The Panda after robbing the Mexican, pursued her course across the Atlantic, and made Cape Monte; from this she coasted south, and after passing Cape Palmas entered the Gulf of Guinea, and steered for Cape Lopez which she reached in the first part of November. Cape Lopez de Gonzalves, in lat. 0 36' 2" south, long. 80 40' 4" east, is so called from its first discoverer. It is covered with wood but low and swampy, as is also the neighboring country. The extensive bay formed by this cape is fourteen miles in depth, and has several small creeks and rivers running into it. The largest is the river Nazareth on the left point of which is situated King Gula's town the only assemblage of huts in the bay. Here the cargo of the Panda was unloaded, the greater part was entrusted to the king, and with the rest Capt. Gilbert opened a factory and commenced buying various articles of commerce, as tortoise shell, gum, ivory, palm oil, fine straw carpeting, and slaves. After remaining here a short time the crew became sickly and Capt. Gilbert sailed for Prince's Island to recover the health of his crew. Whilst at Prince's Island news arrived of the robbery of the Mexican. And the pirate left with the utmost precipitation for Cape Lopez, and the better to evade pursuit, a pilot was procured; and the vessel carried several miles up the river Nazareth. Soon after the Panda left Prince's Island, the British brig of war, Curlew, Capt. Trotter arrived, and from the description given of the vessel then said to be lying in the Nazareth, Capt. Trotter knew she must be the one, that robbed the Mexican; and he instantly sailed in pursuit. On nearing the coast, she was discovered lying up the river; three boats containing forty men and commanded by Capt. Trotter, started up the river with the sea breeze and flood tide, and colors flying to take the desperadoes; the boats kept in near the shore until rounding a point they were seen from the Panda. The pirates immediately took to their boats, except Francisco Ruiz who seizing a fire brand from the camboose went into the magazine and set some combustibles on fire with the laudable purpose of blowing up the assailants, and then paddled ashore in a canoe. Capt. Trotter chased them with his boats, but could not come up with them, and then boarded the schooner which he found on fire. The first thing he did was to put out the fire which was in the magazine, below the cabin floor; here was found a quantity of cotton and brimstone burning and a slow match ignited and communicating with the magazine, which contained sixteen casks of powder.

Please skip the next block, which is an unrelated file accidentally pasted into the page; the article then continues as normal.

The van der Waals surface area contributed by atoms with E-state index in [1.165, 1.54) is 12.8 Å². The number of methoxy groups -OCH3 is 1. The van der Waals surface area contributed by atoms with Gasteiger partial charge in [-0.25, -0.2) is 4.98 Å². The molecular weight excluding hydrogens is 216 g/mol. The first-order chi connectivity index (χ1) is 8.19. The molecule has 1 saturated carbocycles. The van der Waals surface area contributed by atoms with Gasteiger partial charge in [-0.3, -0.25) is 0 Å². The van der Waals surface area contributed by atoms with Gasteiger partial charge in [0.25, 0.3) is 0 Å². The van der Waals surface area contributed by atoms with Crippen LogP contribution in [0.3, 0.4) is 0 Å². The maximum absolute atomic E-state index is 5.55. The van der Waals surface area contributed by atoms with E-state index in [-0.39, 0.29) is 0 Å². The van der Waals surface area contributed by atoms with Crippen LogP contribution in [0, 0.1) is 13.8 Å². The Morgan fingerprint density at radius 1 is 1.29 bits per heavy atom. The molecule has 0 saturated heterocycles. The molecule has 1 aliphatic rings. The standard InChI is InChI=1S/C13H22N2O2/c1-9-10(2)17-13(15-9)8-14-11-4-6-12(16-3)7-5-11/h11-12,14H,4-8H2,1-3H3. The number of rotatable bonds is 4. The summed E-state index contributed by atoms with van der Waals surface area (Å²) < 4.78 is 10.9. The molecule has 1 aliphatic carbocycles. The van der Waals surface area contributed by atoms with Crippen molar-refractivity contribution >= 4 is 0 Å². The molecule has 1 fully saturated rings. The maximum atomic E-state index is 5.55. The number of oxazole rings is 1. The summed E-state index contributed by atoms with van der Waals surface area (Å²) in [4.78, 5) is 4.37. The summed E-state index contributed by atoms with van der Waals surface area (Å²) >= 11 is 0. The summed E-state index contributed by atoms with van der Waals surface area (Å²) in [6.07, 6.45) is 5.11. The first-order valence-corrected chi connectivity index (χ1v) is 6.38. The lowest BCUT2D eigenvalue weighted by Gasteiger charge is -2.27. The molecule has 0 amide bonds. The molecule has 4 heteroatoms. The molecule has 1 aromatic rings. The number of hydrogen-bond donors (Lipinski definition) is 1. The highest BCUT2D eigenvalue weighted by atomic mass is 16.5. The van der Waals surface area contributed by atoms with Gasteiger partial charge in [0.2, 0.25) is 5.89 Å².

The Panda was now warped out of the river and anchored off the negro town of Cape Lopez. Negociations were now entered into for the surrender of the pirates. An officer was accordingly sent on shore to have an interview with the king. He was met on the beach by an ebony chief calling himself duke. "We followed the duke through the extensive and straggling place, frequently buried up to the ankles in sand, from which the vegetation was worn by the constant passing and repassing of the inhabitants. We arrived at a large folding door placed in a high bamboo and palm tree fence, which inclosed the king's establishment, ornamented on our right by two old honeycombed guns, which, although dismounted, were probably, according to the practice of the coast, occasionally fired to attract the attention of passing vessels, and to imply that slaves were to be procured. On the left of the enclosure was a shed, with a large ship's bell suspended beneath, serving as an alarum bell in case of danger, while the remainder was occupied with neatly built huts, inhabited by the numerous wives of the king.

"We sent in to notify him of our arrival; he sent word out that we might remain outside until it suited his convenience. But as such an arrangement did not suit ours, we immediately entered, and found sitting at a table the king. He was a tall, muscular, ugly looking negro, about fifty years of age. We explained the object of our visit, which was to demand the surrender of the white men, who were now concealed in the town, and for permission to pass up the river in pursuit of those who had gone up that way. He now expressed the most violent indignation at our presumption in demanding the pirates, and the interview was broken off by his refusing to deliver up a single man."

We will now return to the pirates. While at Prince's Island, Capt. Gilbert bought a magnificent dressing case worth nearly a thousand dollars and a patent lever watch, and a quantity of tobacco, and provisions, and two valuable cloth coats, some Guinea cloth and black and green paint. The paint, cloth and coats were intended as presents for the African king at Cape Lopez. These articles were all bought with the money taken from the Mexican. After arriving at the Nazareth, $4000 were taken from the trunk, and buried in the yard of a negro prince. Four of the pirates then went to Cape Lopez for $11,000, which had been buried there. Boyga, Castillo, Guzman, and the "State's Evidence," Ferez, were the ones who went. Ferez took the bags out, and the others counted the money; great haste was made as the musquitoes were biting intolerably. $5000 were buried for the captain in canvas bags about two feet deep, part of the money was carried to Nazareth, and from there carried into the mountains and there buried. A consultation was held by Capt. Gilbert, De Soto, and Ruiz, and the latter said, if the money was not divided, "there would be the devil to pay." The money was now divided in a dark room and a lantern used; Capt. Gilbert sat on the floor with the money at his side. He gave the mate about $3000, and the other officers $1000, each; and the crew from $300 to $500, each. The third mate having fled, the captain sent him $1000, and Ruiz carried it to him. When the money was first taken from the Mexican, it was spread out on the companion way and examined to see if there was any gold amongst it; and then put into bags made of dark coarse linen; the boxes were then thrown overboard. After the division of the money the pirates secreted themselves in the woods behind Cape Lopez. Perez and four others procured a boat, and started for Fernando Po; they put their money in the bottom of the boat for ballast, but was thrown overboard, near a rock and afterwards recovered by divers; this was done to prevent detection. The captain, mate, and carpenter had a conversation respecting the attempt of the latter, to blow her up, who could not account for the circumstance, that an explosion had not taken place; they told him he ought to have burst a barrel of powder over the deck and down the stairs to the magazine, loaded a gun, tied a fish line to the lock and pulled it when he came off in the canoe.